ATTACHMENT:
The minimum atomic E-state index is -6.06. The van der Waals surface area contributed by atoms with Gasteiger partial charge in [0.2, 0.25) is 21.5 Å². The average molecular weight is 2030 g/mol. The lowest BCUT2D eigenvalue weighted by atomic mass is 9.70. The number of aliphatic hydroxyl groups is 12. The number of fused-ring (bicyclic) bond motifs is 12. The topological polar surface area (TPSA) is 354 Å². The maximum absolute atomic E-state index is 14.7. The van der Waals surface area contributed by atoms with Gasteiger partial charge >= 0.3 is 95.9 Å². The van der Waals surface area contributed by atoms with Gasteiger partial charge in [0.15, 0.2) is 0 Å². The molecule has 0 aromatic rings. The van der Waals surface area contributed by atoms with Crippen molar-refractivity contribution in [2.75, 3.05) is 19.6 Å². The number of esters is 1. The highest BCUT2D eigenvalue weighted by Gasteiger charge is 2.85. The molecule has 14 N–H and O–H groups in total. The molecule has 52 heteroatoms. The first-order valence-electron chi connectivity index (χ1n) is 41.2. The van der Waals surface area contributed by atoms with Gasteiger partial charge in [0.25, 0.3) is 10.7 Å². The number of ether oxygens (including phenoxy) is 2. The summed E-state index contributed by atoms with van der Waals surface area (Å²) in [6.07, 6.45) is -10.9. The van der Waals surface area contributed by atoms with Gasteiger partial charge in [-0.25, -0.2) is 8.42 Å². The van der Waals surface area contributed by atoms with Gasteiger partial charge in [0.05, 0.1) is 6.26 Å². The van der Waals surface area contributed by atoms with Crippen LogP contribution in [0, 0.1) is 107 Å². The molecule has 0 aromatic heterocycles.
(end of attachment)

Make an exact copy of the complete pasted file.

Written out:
The minimum atomic E-state index is -6.06. The van der Waals surface area contributed by atoms with Gasteiger partial charge in [0.2, 0.25) is 21.5 Å². The average molecular weight is 2030 g/mol. The lowest BCUT2D eigenvalue weighted by atomic mass is 9.70. The number of aliphatic hydroxyl groups is 12. The number of fused-ring (bicyclic) bond motifs is 12. The topological polar surface area (TPSA) is 354 Å². The maximum absolute atomic E-state index is 14.7. The van der Waals surface area contributed by atoms with Gasteiger partial charge >= 0.3 is 95.9 Å². The van der Waals surface area contributed by atoms with Gasteiger partial charge in [0.15, 0.2) is 0 Å². The molecule has 0 aromatic rings. The van der Waals surface area contributed by atoms with Crippen molar-refractivity contribution in [2.75, 3.05) is 19.6 Å². The number of esters is 1. The highest BCUT2D eigenvalue weighted by Gasteiger charge is 2.85. The molecule has 14 N–H and O–H groups in total. The molecule has 52 heteroatoms. The first-order valence-electron chi connectivity index (χ1n) is 41.2. The van der Waals surface area contributed by atoms with Gasteiger partial charge in [0.25, 0.3) is 10.7 Å². The number of ether oxygens (including phenoxy) is 2. The summed E-state index contributed by atoms with van der Waals surface area (Å²) in [6.07, 6.45) is -10.9. The van der Waals surface area contributed by atoms with Gasteiger partial charge in [-0.25, -0.2) is 8.42 Å². The van der Waals surface area contributed by atoms with Gasteiger partial charge in [0.05, 0.1) is 6.26 Å². The van der Waals surface area contributed by atoms with Crippen LogP contribution in [0, 0.1) is 107 Å². The molecule has 0 aromatic heterocycles.